February 14, 2020
Clinical Contributors to this Story
Joseph Landolfi, D.O. contributes to topics such as Neuro-Oncology, Neurology.
The terms benign and malignant are used broadly when identifying tumors. Simply put, benign tumors are non-cancerous, while malignant tumors are cancerous. But there’s nothing simple about either when they occur in the brain, the most complex organ in the human body. While each type has unique characteristics, all brain tumors are serious and require immediate attention when detected.
What’s the Difference Between a Benign and Malignant Brain Tumor?
The reason is that benign and malignant brain tumors develop at different speeds, and they’re both dangerous. Patients are often relieved to hear that a tumor is benign because it’s a less severe diagnosis.
But since they grow at a slower pace, benign tumors have time to create problems. For that reason, Dr. Landolfi refers to benign tumors as slow-growing. They impact the brain by pushing on parts that disrupt the way the brain communicates with the body, they have the tendency to come back even after being removed and they can develop into malignant tumors.
Malignant tumors, on the other hand, are fast-growing, more aggressive (synonymous with cancerous) and, depending on their origin, can infiltrate the brain or occur in multiple brain locations.
What to Know About Benign Tumors
The most common types of benign brain tumors are:
- Meningiomas: Meningiomas are common and originate in the central nervous system, which contains the brain and spinal cord. Though benign, they create serious symptoms, including headaches, speech problems and seizures, and they can even become fatal if untreated.
- Acoustic neuromas: Acoustic neuromas develop on the nerves that lead from the ear to the brain and can interfere with balance and normal facial muscle movement.
- Pituitary: Pituitary tumors form on the vital pituitary gland and disrupt the hormones responsible for essential bodily functions.
What to Know About Malignant Tumors
“Malignant tumors can be very aggressive locally, and you might even have multiple spots in the brain,” Dr. Landolfi says. The most common kind are metastatic, where tumors originate in other parts of the body like the lungs or breasts and spread to the brain.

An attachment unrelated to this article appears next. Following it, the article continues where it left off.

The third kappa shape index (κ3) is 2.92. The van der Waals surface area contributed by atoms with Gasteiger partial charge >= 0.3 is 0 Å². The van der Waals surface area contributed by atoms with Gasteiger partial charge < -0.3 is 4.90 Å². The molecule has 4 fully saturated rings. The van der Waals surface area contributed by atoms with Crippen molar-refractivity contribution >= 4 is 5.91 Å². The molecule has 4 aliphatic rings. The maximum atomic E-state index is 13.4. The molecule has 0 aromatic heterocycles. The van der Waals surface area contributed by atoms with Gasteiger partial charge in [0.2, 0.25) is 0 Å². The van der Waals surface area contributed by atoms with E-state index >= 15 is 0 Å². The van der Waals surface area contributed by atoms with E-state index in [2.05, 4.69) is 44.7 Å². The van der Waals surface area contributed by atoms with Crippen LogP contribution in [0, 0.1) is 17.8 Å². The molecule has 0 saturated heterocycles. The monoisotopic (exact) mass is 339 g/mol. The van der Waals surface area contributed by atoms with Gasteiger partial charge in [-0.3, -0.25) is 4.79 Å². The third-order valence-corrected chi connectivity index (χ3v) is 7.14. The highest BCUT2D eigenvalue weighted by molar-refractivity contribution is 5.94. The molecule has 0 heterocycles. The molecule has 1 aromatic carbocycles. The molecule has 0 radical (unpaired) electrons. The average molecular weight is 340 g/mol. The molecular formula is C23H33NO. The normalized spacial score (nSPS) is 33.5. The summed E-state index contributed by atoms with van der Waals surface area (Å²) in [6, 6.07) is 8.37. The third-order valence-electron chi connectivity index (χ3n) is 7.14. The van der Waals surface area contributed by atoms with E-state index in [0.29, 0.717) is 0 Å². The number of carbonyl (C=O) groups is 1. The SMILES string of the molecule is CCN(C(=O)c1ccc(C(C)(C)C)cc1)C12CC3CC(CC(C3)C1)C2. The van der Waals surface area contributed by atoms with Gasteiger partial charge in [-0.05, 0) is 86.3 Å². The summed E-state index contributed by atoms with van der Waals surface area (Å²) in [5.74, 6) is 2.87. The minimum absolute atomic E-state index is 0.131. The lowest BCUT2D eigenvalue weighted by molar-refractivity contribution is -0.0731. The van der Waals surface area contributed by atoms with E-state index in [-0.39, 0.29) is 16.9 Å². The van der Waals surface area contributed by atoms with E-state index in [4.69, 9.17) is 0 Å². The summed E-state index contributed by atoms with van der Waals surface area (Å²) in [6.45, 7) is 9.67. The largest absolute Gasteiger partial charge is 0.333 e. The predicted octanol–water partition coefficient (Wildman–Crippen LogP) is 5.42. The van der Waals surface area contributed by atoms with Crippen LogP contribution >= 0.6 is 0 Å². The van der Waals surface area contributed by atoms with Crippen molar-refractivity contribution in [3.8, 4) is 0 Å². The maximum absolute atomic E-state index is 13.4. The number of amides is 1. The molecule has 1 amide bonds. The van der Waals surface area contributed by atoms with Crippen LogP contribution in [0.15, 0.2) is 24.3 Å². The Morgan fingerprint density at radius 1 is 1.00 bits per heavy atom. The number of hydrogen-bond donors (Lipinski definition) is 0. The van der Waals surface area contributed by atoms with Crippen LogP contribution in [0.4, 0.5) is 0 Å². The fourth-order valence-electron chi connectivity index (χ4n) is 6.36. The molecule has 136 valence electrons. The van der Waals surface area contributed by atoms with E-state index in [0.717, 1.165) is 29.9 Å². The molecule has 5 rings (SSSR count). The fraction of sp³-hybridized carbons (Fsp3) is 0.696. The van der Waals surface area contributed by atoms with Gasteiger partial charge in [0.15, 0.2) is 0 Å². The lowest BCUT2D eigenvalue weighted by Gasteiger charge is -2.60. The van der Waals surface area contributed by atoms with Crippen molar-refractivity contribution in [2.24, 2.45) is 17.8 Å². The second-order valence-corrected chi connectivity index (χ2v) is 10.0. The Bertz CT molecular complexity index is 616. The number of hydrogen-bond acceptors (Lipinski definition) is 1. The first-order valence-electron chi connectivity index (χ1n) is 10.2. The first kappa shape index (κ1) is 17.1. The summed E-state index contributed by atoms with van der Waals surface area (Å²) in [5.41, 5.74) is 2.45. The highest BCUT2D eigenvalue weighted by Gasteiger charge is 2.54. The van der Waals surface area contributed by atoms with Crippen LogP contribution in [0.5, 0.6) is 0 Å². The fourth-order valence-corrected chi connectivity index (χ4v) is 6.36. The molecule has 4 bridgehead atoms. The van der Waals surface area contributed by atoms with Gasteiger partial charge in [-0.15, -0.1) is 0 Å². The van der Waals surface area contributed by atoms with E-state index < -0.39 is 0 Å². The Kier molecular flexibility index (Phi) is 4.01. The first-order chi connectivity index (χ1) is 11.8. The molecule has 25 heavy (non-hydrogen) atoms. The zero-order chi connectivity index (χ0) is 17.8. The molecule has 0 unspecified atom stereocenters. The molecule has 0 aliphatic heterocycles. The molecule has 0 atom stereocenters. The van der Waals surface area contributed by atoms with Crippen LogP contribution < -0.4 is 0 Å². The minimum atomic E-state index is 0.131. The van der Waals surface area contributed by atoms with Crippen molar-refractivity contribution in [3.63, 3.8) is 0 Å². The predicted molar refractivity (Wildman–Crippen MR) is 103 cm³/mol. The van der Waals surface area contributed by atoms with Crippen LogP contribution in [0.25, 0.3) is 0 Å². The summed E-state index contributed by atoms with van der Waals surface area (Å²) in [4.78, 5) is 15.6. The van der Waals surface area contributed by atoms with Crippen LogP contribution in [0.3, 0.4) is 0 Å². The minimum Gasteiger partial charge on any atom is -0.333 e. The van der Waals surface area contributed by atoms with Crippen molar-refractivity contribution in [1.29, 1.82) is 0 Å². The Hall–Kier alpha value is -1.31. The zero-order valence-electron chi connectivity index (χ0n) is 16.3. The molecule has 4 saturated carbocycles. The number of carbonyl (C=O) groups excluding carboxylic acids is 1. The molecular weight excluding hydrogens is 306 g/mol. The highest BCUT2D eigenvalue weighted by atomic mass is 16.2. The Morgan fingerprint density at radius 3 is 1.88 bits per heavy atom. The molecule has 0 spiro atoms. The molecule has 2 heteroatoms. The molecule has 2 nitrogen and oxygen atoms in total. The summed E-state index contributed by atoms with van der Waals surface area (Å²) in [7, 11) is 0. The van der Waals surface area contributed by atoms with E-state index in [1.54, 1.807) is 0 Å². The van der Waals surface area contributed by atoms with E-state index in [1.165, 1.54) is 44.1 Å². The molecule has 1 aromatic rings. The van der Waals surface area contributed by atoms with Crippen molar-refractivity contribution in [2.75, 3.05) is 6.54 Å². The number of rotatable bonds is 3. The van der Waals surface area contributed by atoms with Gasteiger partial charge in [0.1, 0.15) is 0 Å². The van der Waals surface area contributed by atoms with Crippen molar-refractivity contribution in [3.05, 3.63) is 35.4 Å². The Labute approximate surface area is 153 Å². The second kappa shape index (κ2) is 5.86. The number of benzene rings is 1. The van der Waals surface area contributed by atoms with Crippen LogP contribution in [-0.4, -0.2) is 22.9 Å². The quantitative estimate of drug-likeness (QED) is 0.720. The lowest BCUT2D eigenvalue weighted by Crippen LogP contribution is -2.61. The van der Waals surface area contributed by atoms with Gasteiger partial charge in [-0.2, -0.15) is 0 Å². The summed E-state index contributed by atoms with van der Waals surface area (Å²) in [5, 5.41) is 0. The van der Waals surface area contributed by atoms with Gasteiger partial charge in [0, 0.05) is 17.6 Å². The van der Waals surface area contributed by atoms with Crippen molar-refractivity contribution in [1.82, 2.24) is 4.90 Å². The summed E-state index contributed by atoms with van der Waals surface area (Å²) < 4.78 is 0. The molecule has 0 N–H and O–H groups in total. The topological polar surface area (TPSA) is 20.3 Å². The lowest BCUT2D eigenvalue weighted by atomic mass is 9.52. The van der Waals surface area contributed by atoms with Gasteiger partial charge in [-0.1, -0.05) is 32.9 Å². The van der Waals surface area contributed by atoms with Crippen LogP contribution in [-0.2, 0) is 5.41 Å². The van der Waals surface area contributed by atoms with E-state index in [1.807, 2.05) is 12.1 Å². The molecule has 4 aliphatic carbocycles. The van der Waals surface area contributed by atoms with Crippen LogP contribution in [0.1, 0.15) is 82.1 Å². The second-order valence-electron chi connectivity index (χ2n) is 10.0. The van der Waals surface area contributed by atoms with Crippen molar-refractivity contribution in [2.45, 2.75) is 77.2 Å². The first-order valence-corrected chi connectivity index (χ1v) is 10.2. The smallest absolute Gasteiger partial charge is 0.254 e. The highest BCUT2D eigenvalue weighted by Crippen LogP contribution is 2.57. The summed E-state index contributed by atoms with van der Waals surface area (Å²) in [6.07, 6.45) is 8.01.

What Causes Brain Tumors?
While there are direct connections between tobacco use and lung cancer, and sun exposure and skin cancer, Dr. Landolfi says there are no particular causes of brain tumors with few exceptions:
- Radiation treatment for other diseases has historically been associated with brain tumors.
- Though rare, some genetic syndromes can make you more susceptible to brain tumors.
- Brain tumors are slightly more common in men than women.
How Are Brain Tumors Treated?
Typical treatments for benign and malignant brain tumors include:
- Observation through imaging such as MRI scans at certain intervals
- Surgery to remove part or all of the tumor
- Radiation therapy that kills cancer cells
- Chemotherapy that kills cancer cells or stops them from growing or spreading
- Clinical trials when available
“Treatment doesn’t stop after a certain procedure,” Dr. Landolfi says. “Brain tumors always need to be followed with scans.”
Next Steps & Resources:
- Learn how, at Hackensack Meridian Health, good isn’t good enough when treating brain tumors.
- Landolfi practices in Neptune and Edison. To make an appointment, call 732-321-7010.
The material provided through HealthU is intended to be used as general information only and should not replace the advice of your physician. Always consult your physician for individual care.